More salient than all these numbers, however, is the fact that, as of the time of this writing, The Black Witch has 2,266 ratings on Goodreads and roughly a third as many reviews: if Rosenfield is going to invoke the ugly spectre of “tens of thousands” of angry strangers damning the book to purgatory, she could at least have the decency to be consistent about it. Instead, we get this:
Based almost solely on Sinyard’s opinion, the novel became the object of sustained, aggressive opposition in the weeks leading up its release.
Allow me to nitpick Rosenfield’s word use, here: the reaction to the novel wasn’t based “solely on Sinyard’s opinion”, but on her review. Opinions, by definition, aren’t necessarily founded in reality: Sinyard’s review, however, was extensively sourced from the text. Whatever qualms I have about Sinyard’s commentary, her review demonstrably gained momentum on the basis of its quotes, which included several full screenshots of various pages. Those who shared her ire weren’t trusting blindly in a familiar voice, but were judging actual excerpts from the book, and whether or not those passages were ultimately representative of the whole, it’s not unreasonable to use them as a gauge for potential interest.
That being so, it’s important to note that much of the frustration expressed towards books like The Black Witch is the product of a still largely homogeneous mainstream YA market. While progress has been and is being made to diversify the field, the front-and-centering of books which, as per Sinyard’s review, are written more for the privileged than the marginalised – and more, which are often either dismissive of marginalisation or laden with stereotypes – is still a very real problem. Indie authors, who are frequently stigmatised by simple virtue of their “failure” to achieve mainstream publication, but whose books often feature far greater diversity than their traditional counterparts, have to fight hard for readers and recognition both, which makes the seemingly effortless hype afforded books like The Black Witch a bitter pill to swallow. In that context, anger at this particular title isn’t just about the book itself, but the extent to which it represents a wider structural bias – one which, unless actively identified, has a tendency to pass as a silent default.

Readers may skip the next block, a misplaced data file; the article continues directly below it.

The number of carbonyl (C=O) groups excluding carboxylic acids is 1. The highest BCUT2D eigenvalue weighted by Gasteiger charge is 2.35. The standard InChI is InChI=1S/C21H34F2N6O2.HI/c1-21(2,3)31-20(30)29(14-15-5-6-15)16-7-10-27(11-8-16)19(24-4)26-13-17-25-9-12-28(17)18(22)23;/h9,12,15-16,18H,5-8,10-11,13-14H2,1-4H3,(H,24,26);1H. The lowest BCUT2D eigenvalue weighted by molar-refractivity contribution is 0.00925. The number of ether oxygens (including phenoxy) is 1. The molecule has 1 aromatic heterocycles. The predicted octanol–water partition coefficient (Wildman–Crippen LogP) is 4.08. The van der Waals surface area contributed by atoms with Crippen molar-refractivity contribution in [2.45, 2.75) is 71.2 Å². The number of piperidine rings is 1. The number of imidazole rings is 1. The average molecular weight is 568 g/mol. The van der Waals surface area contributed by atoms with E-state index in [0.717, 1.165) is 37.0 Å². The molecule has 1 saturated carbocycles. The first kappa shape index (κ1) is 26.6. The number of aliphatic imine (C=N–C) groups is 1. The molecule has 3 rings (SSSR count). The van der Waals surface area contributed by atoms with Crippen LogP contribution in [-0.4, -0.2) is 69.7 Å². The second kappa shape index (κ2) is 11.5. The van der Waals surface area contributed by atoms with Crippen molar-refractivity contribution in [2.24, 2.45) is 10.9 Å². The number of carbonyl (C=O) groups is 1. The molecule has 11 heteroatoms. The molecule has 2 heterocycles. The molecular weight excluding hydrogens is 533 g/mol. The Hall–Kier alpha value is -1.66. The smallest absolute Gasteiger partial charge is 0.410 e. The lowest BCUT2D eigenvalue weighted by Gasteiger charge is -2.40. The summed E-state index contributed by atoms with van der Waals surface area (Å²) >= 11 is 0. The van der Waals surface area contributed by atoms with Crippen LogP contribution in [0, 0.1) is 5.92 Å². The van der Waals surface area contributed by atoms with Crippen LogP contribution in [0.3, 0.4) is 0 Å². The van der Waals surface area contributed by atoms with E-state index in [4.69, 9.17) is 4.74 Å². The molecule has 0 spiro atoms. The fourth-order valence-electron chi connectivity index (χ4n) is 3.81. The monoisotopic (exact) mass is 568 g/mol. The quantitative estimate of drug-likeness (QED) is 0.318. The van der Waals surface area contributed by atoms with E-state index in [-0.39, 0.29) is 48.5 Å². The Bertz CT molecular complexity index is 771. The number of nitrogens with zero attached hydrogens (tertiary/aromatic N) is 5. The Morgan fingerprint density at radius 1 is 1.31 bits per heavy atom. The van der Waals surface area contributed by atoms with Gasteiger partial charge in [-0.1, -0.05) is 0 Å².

Its publisher, Harlequin Teen, was bombarded with angry emails demanding they pull the book. The Black Witch’s Goodreads rating dropped to an abysmal 1.71 thanks to a mass coordinated campaign of one-star reviews, mostly from people who admitted to not having read it.